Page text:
by Melissa Spas, Managing Director of Education & Engagement
Religious leaders have the responsibility (and opportunity!) to invite people of faith into a soul-deep conversation about money and, perhaps more importantly, about worth. In our broad consumer culture, we don’t often think deeply about the implication of a common, shorthand question: “What is he or she worth?” However, within the context of religious life making meaning around human life, we have a responsibility to interrogate the casual conflation of financial wealth and individual value. Each person is “worth” infinitely more than we could record in a ledger, and our capitulation to the culture’s assignment of value based on assets or account balances is a failure of leadership.
As people of faith, when we are too enculturated to the norms of our society, it is very difficult to imagine doing things differently. Untangling cultural expectations and assumptions from religious beliefs and practices can feel nearly impossible if the message of faith has been shaped by and accommodated to the world, making it palatable and familiar in the day-to-day lives of practitioners. We might have inherited simplistic interpretations of scripture, or find that our own discomfort causes us to avoid difficult questions that arise about responsibility, community, and inequality, feeling powerless to resist the dominant culture that celebrates affluence and blames the poor for their poverty. Reading religious texts with fresh eyes and embracing religious teaching in a spirit of openness to being changed may well lead us away from some of the dominant values of our culture. Specifically, we may find that our culture’s preoccupation with material security, accumulation, and financial wealth are directly incompatible with the messages about money that come from a close reading of scripture or the prophetic messages about human worth embedded in our religious traditions.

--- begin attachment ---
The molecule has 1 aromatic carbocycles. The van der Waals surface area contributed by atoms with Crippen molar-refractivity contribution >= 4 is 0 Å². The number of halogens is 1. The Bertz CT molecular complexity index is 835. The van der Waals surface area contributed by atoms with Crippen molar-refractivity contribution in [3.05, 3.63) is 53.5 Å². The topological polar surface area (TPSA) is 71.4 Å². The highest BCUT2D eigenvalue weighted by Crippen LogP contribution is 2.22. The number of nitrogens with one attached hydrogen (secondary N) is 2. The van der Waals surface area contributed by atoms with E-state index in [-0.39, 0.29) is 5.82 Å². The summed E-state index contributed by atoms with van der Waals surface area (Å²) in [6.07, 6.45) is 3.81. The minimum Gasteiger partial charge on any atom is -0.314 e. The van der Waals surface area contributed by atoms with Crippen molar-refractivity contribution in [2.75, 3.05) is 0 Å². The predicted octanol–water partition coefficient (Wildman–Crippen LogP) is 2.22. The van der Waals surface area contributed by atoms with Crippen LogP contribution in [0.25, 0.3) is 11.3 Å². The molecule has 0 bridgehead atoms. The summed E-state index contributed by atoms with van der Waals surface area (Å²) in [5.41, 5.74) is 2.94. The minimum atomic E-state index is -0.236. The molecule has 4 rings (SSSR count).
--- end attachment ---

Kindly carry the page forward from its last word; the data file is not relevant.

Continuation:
Addressing the theology of money shaping our community’s religious life can challenge us to truly examine our individual relationship with money and stuff, and leaders may be surprised by the difficulty of undertaking this examination personally, and particularly when leading around this topic in community. We are talking about something deeply personal when we ask people to engage in a conversation about money, and we will bump against cultural norms and expectations about what is conventional, comfortable, or “the way we’ve always done things.” Lay people may get excited to have a new conversation about money or they may get irritated.